Girls’ basketball knocks off San Marino in its season opener

Photos by Thomas Forman 
Photo Editor 

Girls’ basketball defeated its arch rival San Marino, 44-28, on Wednesday, January 10, at the San Marino High School gym. The Tigers and the Titans both played hard, but ultimately the superior skill of the Tigers led them to victory. The intense competition led to a lot of physicality, as many fouls were called. With the body-on-body aggression, no points came easy, as many other players had to change their typical skill sets in order to score.

The first quarter of the game was slow-paced, and South Pas controlled the time of possession. As tensions heightened, however, the fervor that would be seen the remainder of the game took control. With the stakes raised in its first league game, the Tigers made many small passing errors under the pressure of playing in San Marino. The Tigers’ saving grace for these askew balls was junior Kayla Zhang, who served as the team’s retriever and helped retain possession of the ball. The first quarter also served to develop Tiger strategy. While on defense, South Pasadena would often leave a player at mid-court to keep its fast break offense ready. The usage of this positioning led sophomore Megan Yee to many breakways that helped the Tigers’ pad their lead. Both teams lacked in three pointers, in terms of both shots attempted and shots made. While South Pas normally relies on sophomore Charlize Kruzic for its points beyond the arch, she was only able to deliver two baskets throughout the entirety of the game. The first quarter concluded with a slim South Pas lead, at 9-8.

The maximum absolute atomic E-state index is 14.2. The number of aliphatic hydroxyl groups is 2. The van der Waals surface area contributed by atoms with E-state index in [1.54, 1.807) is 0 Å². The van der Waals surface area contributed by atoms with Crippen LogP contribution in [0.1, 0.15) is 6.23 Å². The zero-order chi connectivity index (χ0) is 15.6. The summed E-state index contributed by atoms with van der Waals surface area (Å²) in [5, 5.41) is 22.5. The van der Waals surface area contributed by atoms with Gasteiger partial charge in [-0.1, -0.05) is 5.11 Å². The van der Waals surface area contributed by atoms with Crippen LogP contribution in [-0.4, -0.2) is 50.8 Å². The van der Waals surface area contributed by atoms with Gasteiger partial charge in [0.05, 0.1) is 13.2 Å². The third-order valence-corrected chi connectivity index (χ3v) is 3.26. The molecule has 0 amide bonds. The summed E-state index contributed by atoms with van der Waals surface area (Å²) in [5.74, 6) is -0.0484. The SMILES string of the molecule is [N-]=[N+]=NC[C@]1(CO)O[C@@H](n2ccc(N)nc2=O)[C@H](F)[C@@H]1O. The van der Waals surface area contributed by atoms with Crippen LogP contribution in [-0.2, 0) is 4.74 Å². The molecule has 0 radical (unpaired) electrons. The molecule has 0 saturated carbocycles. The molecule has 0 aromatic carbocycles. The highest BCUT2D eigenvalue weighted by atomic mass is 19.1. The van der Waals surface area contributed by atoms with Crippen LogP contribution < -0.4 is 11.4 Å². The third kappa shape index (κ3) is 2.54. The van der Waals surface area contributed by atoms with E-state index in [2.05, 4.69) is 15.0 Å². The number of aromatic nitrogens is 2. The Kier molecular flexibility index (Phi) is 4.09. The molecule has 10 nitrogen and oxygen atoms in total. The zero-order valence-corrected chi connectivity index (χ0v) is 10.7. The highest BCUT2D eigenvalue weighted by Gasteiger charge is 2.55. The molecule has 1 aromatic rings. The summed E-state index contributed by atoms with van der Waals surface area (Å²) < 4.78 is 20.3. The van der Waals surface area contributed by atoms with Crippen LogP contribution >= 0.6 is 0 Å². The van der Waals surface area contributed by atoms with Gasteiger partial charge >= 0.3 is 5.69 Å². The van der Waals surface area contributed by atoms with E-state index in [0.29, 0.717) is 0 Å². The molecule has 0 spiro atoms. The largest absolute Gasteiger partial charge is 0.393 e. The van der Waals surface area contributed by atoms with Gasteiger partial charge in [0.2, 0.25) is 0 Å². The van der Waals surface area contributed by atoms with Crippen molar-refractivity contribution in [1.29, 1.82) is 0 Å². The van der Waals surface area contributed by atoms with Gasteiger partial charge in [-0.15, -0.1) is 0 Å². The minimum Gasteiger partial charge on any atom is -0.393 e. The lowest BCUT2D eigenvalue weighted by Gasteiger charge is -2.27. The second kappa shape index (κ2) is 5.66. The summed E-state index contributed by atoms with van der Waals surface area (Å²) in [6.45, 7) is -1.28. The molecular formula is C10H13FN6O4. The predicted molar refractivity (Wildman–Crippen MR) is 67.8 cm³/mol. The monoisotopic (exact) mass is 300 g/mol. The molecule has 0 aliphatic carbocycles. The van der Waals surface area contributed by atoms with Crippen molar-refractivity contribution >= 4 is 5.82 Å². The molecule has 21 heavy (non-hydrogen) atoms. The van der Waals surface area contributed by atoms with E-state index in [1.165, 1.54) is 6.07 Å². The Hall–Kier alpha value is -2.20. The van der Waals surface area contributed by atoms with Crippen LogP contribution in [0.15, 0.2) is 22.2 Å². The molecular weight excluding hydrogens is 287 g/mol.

Lauren Kafkaloff dribbles past her defenders in the win over San Marino, Wednesday night. Kadkaloff’s scoring ability was vital, as South Pas navigated a diffeicult first quarter.

San Marino came into the second quarter applying constant pressure on South Pasadena, but the Tigers’ superior ball skills and communication helped them surpass this hinderance. The physicality of the game did have an effect on senior Naomi Kruzic, however. Kruzic was like a human penguin – constantly sliding on the ground as a result of a collision with another player. The competitive atmosphere and fouls resulted in many free throws, only adding to South Pasadena’s increasing score. The third quarter of the game concluded with San Marino only having scored four points and South Pas scoring ten, bringing the score to 19-12, Tigers.

The second half was started off strong with an increase in communication among South Pasadena players. They seamlessly passed around their opponents and made numerous easy baskets. In any opportunity where the initial shot was missed, the Tigers jumped on the ball and controlled the vast majority of rebounds. Junior Flannery Clark remained a constant force, as she hustled for balls, often turning turnovers into points. The third quarter ended 28-18, giving the Tigers ten points over the Titans.

The final quarter was largely a free-for-all for both teams. With a ten point lead, South Pasadena exercised its depth off the bench. Playing against less experienced players, San Marino began to eat away at South Pasadena’s lead. However, the Tigers remained  aggressive on offense. Clark finally padded South Pasadena’s lead with three layups. The final quarter ended in sophomore Sydney Sakamoto’s hands as she ran down the clock for a South Pas win, 44-28.

The Tigers will face the Monrovia Wildcats next at a home game at the South Pasadena High School gym on Friday, January 12.

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